Dr. Sonia Rey Planellas has a MSc in biodiversity and conservation ecology. Her PhD was on Animal Sciences: Behaviour and Ecology. Her first Post-doctoral research position was on an European Project on fish welfare (COPEWELL). She has been working in the field of behaviour, physiology and welfare of individuals and groups of animals for the past 10 years.
Dr. Sonia Rey research interests lie in: 1) the study of individual differences (stress coping styles) and how this affects multiple aspects of their life history: development, cognition,learning, fitness and survival; and 2) impact of environmental stressors (like temperature) on fish general performance. This questions are approached using behavioural, physiological and molecular biology tools.
She has been and is actually involved in multiple projects like COST action on fish welfare, Aquaexel research mission, AQUISOST (MEC-CENIT: Towards a sustainable aquaculture), AquaGenomics (MEC-consolider: development of biotechnological tools for aquaculture) and two different INIA projects (MEC) first one on stunning methods for seabream and the second on the characterisation of behavioural profiles (stress coping style) and their impact on reproductive success in Senegalese sole. Also a EU COPEWELL project aimed to provide a better understanding of underpinning mechanisms in the physiology, biology, and behaviour of fishes and their relationship to individual coping styles, environment and development. The over-arching aim is to improve fish welfare status across the EU (aquaculture, research facilities, etc).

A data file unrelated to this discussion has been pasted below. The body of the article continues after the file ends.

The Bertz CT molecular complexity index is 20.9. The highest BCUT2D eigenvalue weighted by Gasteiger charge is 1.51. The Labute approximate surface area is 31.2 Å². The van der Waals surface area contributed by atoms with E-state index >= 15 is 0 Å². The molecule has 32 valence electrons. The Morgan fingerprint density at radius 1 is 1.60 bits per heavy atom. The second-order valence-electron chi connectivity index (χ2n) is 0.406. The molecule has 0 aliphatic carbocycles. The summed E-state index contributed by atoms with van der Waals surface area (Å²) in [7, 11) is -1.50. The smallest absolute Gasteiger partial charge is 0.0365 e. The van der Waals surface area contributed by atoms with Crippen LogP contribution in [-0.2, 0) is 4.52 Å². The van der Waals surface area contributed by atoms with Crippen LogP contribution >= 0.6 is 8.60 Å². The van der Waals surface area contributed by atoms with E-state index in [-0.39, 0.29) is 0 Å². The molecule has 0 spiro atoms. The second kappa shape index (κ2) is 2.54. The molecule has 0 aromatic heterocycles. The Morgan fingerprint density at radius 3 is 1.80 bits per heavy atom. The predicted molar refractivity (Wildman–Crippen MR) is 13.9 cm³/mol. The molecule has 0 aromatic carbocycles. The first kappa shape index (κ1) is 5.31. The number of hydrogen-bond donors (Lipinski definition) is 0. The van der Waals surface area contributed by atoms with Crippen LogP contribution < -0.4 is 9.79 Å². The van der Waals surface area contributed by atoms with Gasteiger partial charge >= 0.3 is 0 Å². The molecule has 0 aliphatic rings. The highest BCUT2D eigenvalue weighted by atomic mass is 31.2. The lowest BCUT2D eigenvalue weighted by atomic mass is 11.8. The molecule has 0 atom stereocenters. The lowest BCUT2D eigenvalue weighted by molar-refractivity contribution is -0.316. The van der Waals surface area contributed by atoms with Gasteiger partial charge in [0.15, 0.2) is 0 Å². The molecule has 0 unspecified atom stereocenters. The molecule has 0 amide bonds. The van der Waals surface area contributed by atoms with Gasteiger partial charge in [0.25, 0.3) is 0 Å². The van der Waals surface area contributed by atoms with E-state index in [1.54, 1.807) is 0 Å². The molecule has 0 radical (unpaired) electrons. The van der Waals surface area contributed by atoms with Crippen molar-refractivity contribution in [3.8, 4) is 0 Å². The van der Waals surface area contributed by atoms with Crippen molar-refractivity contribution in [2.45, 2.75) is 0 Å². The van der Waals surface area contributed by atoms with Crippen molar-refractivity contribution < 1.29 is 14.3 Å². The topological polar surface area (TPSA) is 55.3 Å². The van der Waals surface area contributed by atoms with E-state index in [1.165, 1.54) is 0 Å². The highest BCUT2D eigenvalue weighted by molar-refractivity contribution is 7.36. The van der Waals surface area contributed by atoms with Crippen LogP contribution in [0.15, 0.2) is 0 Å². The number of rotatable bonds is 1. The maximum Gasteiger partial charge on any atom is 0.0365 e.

Her current position is within the Health and Welfare group at the University of Stirling Institute of Aquaculture as a senior Research Fellow. She is involved as a co-researcher in a DEFRA project on salmon fin damage and a SAIC project (Scottish Aquaculture Innovation Center) on vaccination protocols on salmon cleaning fish. She has been recently awarded with a cleaning fish (Lumpfish) project on health and welfare as a Principal Investigator.